Step By Step: How to Make a Cutting Board
Gallery Of Step By Step: How to Make a Cutting Board
Step By Step: How to Make a Cutting Board
Cutting boards are an excellent tool for your kitchen. They can protect your countertops when you are working with knives. However, shopping for cutting boards could quickly become expensive. For instance, currently offers a cutting board for nearly $50!
Learning how to make a cutting board could be a useful trick to save you money in the long run. However, learning how to make a cutting board can be tricky, as it requires a multitude of steps.
Fortunately, we’re here to help. We recommend getting started by first watching this YouTube video from . Then, keep reading for a comprehensive guide to learning how to make a cutting board.
Below, you’ll find a step-by-step guide for how to make a beautiful cutting board.
When you’re ready to begin building your cutting board, the first thing you’re going to need to do is prepare your . One of the greatest things about a DIY cutting board project is that you can use scrap wood laying around your workshop.
Ideally, the wood that you use would be dense hardwood. However, any wood will realistically do the trick. For instance, using a combination of scrap wood, such as cherry, walnut, maple, and mahogany, could provide you with a patchwork cutting board with a rustic look.
You should look to use wood that is at least 1” thick. If you need to, you can glue wood together to make the cutting board thicker as well. You’ll also want to make sure that the wood you select is not warped.
Once you’ve selected your wood, you’ll want to make sure that everything is of the same height and length. Start by using your miter saw to cut the wood to consistent-sized chunks. The length that you select will end up being the length of the cutting board.
We recommend using wood at least 12” long. However, don’t shy away from using longer pieces of wood stretching 16” to 18”. If you have a quality miter saw, you can set up a stop block so that you can cut at consistent lengths.
If you are going to buy wood explicitly for this project, we recommend going through a mill or cabinet shop as opposed to your local hardware store. When you purchase wood through a mill or cabinet shop, there’s a higher chance that the material has been cut precisely.
Once you’ve cut your wood to a consistent size, it’s time for you to begin planning your design. If you need to alter the width of the wood, now would be the time to do so with your table saw.
When laying out your wood pieces, you should seek to alternate the end grain. Alternating the end grain is one of the best ways to minimize the likelihood of warping. For instance, if the arc of the center grain piece of your board faces down, then the arc on the surrounding parts should face up.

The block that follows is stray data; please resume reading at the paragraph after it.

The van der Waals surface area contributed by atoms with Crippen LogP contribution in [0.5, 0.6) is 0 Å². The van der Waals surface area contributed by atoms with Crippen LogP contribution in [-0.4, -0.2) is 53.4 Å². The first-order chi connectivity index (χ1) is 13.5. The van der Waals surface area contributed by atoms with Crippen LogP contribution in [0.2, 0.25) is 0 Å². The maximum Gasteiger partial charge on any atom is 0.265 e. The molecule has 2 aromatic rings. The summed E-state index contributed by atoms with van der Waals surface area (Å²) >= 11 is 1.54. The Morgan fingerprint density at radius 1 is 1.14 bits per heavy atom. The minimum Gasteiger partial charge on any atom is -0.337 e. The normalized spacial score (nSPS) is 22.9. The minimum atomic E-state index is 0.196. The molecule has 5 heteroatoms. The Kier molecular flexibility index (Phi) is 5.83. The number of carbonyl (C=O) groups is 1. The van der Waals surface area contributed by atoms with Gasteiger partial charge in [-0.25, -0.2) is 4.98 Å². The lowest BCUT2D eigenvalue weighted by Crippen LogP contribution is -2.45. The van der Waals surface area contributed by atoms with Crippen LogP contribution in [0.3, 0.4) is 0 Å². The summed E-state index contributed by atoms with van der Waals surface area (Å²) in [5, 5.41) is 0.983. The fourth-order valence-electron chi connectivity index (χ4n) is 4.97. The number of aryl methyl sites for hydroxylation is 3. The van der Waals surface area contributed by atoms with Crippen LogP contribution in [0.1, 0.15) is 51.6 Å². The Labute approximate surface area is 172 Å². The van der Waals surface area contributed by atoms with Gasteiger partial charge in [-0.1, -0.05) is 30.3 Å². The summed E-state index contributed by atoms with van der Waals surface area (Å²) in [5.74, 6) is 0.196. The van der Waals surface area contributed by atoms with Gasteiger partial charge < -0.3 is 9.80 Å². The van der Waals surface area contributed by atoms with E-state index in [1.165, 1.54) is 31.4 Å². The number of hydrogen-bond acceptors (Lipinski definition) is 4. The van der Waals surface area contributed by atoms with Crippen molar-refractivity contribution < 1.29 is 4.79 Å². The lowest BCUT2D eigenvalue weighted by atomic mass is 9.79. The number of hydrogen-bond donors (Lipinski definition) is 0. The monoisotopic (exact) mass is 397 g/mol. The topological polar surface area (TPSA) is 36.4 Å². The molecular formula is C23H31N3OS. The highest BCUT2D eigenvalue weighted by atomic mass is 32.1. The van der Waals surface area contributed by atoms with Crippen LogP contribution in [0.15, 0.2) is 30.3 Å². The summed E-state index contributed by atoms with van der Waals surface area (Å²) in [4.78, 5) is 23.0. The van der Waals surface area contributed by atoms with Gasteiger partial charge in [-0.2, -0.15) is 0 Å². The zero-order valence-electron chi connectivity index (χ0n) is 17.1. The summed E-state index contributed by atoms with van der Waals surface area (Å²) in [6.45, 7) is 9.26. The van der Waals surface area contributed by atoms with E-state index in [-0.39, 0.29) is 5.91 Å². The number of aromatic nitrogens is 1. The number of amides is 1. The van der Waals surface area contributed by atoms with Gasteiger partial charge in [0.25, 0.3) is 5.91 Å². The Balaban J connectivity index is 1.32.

After choosing your layout, you should know which sides of your wooden pieces are going to need glue. Run the sides that will require glue through a planer.
If you do not run your wood through the planer, you’ll end up having an uneven cutting board. You’ll want to make sure that the sides of your wood are flat and smooth before you glue your pieces together. You may need to run your wood through the planer more than once to do so.
After putting your wooden pieces through the planer, it’s time to glue everything together. Choosing a quality wood glue, such as , allows you to hold your cutting board together without having to use things such as dowels or biscuits.
When gluing your board, you’ll want to make sure that you use clamps, while placing cauls between the end boards and the faces of the clamps. Clamp cauls are especially critical if you’re using a softer wood. Using cauls will spread pressure throughout the board evenly and will reduce the likelihood of your final product having dents or indentations.
Glue your board together one piece at a time. You can use your glue brush to apply the adhesive evenly. When tightening your clamps, make sure that you adjust the boards equally as well. Doing so will help keep them flat.
As you tighten the clamps, you’ll likely find that excess glue seeps through the cranks of the various wooden panels. We recommend using a wet rag to wipe away excess adhesive. You’ll probably find it easier to wipe away glue while it’s still wet instead of trying to remove dried glue from the board.
Once the glue dries, you should have a large block of wood in either a square or rectangular shape. Remove the clamps so that you can run your wood through your planer again. Use the skip-planing method when doing so.
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